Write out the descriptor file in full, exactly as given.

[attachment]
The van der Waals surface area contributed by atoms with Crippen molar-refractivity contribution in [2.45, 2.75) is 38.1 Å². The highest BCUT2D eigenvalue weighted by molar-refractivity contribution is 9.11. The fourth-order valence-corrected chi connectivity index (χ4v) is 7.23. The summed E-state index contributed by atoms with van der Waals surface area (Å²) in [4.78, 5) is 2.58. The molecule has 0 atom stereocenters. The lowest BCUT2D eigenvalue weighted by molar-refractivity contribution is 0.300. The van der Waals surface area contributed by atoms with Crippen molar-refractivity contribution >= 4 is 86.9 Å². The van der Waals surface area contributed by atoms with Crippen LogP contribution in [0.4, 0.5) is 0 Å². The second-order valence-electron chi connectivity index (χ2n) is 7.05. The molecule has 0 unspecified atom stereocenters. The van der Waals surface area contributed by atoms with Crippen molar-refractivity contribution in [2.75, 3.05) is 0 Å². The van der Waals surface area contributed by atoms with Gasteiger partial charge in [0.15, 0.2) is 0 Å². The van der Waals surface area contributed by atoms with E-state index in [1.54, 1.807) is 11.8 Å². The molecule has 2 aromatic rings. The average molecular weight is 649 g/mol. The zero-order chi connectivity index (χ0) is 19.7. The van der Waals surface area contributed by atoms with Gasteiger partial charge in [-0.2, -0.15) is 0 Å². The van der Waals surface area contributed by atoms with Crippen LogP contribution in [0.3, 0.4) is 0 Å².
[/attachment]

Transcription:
The van der Waals surface area contributed by atoms with Crippen molar-refractivity contribution in [2.45, 2.75) is 38.1 Å². The highest BCUT2D eigenvalue weighted by molar-refractivity contribution is 9.11. The fourth-order valence-corrected chi connectivity index (χ4v) is 7.23. The summed E-state index contributed by atoms with van der Waals surface area (Å²) in [4.78, 5) is 2.58. The molecule has 0 atom stereocenters. The lowest BCUT2D eigenvalue weighted by molar-refractivity contribution is 0.300. The van der Waals surface area contributed by atoms with Crippen molar-refractivity contribution >= 4 is 86.9 Å². The van der Waals surface area contributed by atoms with Crippen LogP contribution in [0.4, 0.5) is 0 Å². The second-order valence-electron chi connectivity index (χ2n) is 7.05. The molecule has 0 unspecified atom stereocenters. The van der Waals surface area contributed by atoms with Crippen molar-refractivity contribution in [2.75, 3.05) is 0 Å². The van der Waals surface area contributed by atoms with Gasteiger partial charge in [0.15, 0.2) is 0 Å². The van der Waals surface area contributed by atoms with E-state index in [1.54, 1.807) is 11.8 Å². The molecule has 2 aromatic rings. The average molecular weight is 649 g/mol. The zero-order chi connectivity index (χ0) is 19.7. The van der Waals surface area contributed by atoms with Gasteiger partial charge in [-0.2, -0.15) is 0 Å². The van der Waals surface area contributed by atoms with Crippen LogP contribution in [0.3, 0.4) is 0 Å².